August 3, 2010
In the early stages of Alzheimer’s disease, most people can continue living at home, provided they have the appropriate support systems in place. The support system starts with a caregiver, someone who has primary responsibility for the care of the person with the disease.
Choosing home-based care for a loved one with Alzheimer’s may be a difficult decision. It is best to make decisions about care early in the stages of the disease when the person with Alzheimer’s can take part in the decision-making process. Other family members who will be affected should also be part of the process.
Caring for a person with Alzheimer’s in their own home has the obvious benefit of enabling the person to remain in surroundings that are familiar to them and, presumably, bring them comfort. But home-based care may also require that adjustments and modifications be made to the home. The type and extent of changes depend upon the stage of the illness and the individual needs of the person with the disease.
Caregivers face many challenges, not the least of which is the emotional burden of watching someone you love slowly slip away. This emotional stress is compounded by the physical, logistical and financial difficulties of providing round-the-clock care for a person with a severe and progressive illness.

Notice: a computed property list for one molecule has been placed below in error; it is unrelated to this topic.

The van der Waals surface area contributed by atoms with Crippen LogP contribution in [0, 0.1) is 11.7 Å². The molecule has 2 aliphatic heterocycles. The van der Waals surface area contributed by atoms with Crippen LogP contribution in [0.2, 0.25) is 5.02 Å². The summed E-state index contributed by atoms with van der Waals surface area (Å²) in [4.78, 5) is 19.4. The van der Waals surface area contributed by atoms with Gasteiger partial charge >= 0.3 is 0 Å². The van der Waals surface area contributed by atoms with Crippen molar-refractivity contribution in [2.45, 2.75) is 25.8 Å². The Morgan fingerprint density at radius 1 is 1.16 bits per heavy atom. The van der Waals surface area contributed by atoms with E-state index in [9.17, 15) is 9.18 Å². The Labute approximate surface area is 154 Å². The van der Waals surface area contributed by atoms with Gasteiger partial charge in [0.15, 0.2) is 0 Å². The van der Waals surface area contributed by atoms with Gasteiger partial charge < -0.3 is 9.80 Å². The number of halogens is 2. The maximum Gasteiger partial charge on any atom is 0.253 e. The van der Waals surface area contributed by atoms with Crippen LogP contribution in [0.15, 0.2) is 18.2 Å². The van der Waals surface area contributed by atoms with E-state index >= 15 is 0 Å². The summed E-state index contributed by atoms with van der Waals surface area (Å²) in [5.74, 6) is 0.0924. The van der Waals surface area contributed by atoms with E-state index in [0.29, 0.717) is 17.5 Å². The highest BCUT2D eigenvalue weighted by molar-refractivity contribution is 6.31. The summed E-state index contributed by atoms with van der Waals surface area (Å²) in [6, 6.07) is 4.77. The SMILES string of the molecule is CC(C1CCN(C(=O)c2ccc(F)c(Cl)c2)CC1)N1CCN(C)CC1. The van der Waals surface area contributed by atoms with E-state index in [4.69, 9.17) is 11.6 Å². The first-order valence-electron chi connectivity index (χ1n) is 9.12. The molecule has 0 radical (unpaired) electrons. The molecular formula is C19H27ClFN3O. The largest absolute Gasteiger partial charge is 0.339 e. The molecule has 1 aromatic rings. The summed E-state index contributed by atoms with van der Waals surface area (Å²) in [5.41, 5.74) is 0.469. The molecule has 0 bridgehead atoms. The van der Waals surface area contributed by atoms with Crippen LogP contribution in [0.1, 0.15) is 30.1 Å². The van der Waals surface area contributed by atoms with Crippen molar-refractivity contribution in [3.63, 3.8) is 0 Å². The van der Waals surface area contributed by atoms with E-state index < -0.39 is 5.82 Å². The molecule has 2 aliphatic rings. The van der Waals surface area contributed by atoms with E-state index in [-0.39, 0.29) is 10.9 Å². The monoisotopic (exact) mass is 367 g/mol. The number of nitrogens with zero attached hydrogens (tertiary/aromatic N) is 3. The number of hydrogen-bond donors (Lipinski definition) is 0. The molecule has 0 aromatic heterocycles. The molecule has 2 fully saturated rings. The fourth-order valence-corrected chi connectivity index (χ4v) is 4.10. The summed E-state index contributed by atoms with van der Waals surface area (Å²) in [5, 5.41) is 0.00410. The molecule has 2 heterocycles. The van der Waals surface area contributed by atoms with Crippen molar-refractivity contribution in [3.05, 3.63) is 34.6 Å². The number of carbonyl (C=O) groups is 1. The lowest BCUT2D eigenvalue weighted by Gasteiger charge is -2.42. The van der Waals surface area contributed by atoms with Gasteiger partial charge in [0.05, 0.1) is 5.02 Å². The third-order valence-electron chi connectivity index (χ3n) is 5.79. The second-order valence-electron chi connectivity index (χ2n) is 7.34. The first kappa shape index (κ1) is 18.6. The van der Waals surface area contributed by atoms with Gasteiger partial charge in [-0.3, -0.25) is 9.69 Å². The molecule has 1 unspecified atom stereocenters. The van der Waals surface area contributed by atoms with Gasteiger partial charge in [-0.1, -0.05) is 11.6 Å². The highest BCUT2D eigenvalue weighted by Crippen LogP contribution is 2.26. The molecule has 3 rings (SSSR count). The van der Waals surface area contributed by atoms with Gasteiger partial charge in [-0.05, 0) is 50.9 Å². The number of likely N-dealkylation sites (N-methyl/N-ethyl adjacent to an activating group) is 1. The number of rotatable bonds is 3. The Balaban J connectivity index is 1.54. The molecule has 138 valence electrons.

A vast network of social, medical and continuing-care services is available to help the person with Alzheimer’s – and their caregiver(s) – get the best care and quality of life possible at each step along this challenging journey. The important thing is to be able to access and use this network to best advantage. Community programs that serve the needs of the elderly are vital resources to the caregiver. Your state or local agency on aging can guide you to the right resources near you.
Below is a list of services available to help you care from the first stages of the disease to the last.
- Long-Term Care Ombudsman
- Hospice Care
- Nursing Homes
- Assisted Living Facilities
- Adult Day Care
- Respite Services
- Home-Care Services
- Care Managers
To find resources like these in your area, use our Resource Locator. You can search by specific address, city, state, or ZIP code. Also, visit BenefitsCheckup.org (will open in new window). BenefitsCheckup.org, a service of the National Council on Aging, is the nation’s most comprehensive Web-based service to screen for benefits programs for seniors with limited income and resources.